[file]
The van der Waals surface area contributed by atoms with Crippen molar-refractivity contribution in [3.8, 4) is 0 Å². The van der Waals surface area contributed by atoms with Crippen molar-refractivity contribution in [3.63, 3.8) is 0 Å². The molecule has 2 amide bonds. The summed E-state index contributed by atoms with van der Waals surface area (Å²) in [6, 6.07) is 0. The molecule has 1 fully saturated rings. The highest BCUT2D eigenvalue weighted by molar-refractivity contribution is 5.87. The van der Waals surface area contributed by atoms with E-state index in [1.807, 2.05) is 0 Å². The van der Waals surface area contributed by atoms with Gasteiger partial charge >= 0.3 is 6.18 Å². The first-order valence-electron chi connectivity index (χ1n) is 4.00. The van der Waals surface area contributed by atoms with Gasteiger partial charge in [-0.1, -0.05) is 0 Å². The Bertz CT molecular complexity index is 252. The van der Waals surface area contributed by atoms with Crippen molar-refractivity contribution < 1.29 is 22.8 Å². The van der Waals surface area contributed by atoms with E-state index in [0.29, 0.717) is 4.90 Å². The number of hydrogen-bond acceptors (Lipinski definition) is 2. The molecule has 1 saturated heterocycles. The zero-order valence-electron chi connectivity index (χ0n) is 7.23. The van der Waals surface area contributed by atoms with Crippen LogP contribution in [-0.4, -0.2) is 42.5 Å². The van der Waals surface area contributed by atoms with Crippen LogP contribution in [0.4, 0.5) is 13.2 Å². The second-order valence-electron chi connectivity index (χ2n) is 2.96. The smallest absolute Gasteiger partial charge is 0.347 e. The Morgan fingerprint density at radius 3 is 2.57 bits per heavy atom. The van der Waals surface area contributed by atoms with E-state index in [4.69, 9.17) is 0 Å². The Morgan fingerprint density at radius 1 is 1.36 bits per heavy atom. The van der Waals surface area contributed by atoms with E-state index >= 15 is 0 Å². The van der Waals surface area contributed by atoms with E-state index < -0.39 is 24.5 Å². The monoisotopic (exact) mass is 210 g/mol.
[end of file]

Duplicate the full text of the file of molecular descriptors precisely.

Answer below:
The van der Waals surface area contributed by atoms with Crippen molar-refractivity contribution in [3.8, 4) is 0 Å². The van der Waals surface area contributed by atoms with Crippen molar-refractivity contribution in [3.63, 3.8) is 0 Å². The molecule has 2 amide bonds. The summed E-state index contributed by atoms with van der Waals surface area (Å²) in [6, 6.07) is 0. The molecule has 1 fully saturated rings. The highest BCUT2D eigenvalue weighted by molar-refractivity contribution is 5.87. The van der Waals surface area contributed by atoms with E-state index in [1.807, 2.05) is 0 Å². The van der Waals surface area contributed by atoms with Gasteiger partial charge >= 0.3 is 6.18 Å². The first-order valence-electron chi connectivity index (χ1n) is 4.00. The van der Waals surface area contributed by atoms with Gasteiger partial charge in [-0.1, -0.05) is 0 Å². The Bertz CT molecular complexity index is 252. The van der Waals surface area contributed by atoms with Crippen molar-refractivity contribution < 1.29 is 22.8 Å². The van der Waals surface area contributed by atoms with E-state index in [0.29, 0.717) is 4.90 Å². The number of hydrogen-bond acceptors (Lipinski definition) is 2. The molecule has 1 saturated heterocycles. The zero-order valence-electron chi connectivity index (χ0n) is 7.23. The van der Waals surface area contributed by atoms with Crippen LogP contribution in [-0.4, -0.2) is 42.5 Å². The van der Waals surface area contributed by atoms with Crippen LogP contribution in [0.4, 0.5) is 13.2 Å². The second-order valence-electron chi connectivity index (χ2n) is 2.96. The smallest absolute Gasteiger partial charge is 0.347 e. The Morgan fingerprint density at radius 3 is 2.57 bits per heavy atom. The van der Waals surface area contributed by atoms with E-state index in [4.69, 9.17) is 0 Å². The Morgan fingerprint density at radius 1 is 1.36 bits per heavy atom. The van der Waals surface area contributed by atoms with E-state index >= 15 is 0 Å². The van der Waals surface area contributed by atoms with E-state index < -0.39 is 24.5 Å². The monoisotopic (exact) mass is 210 g/mol.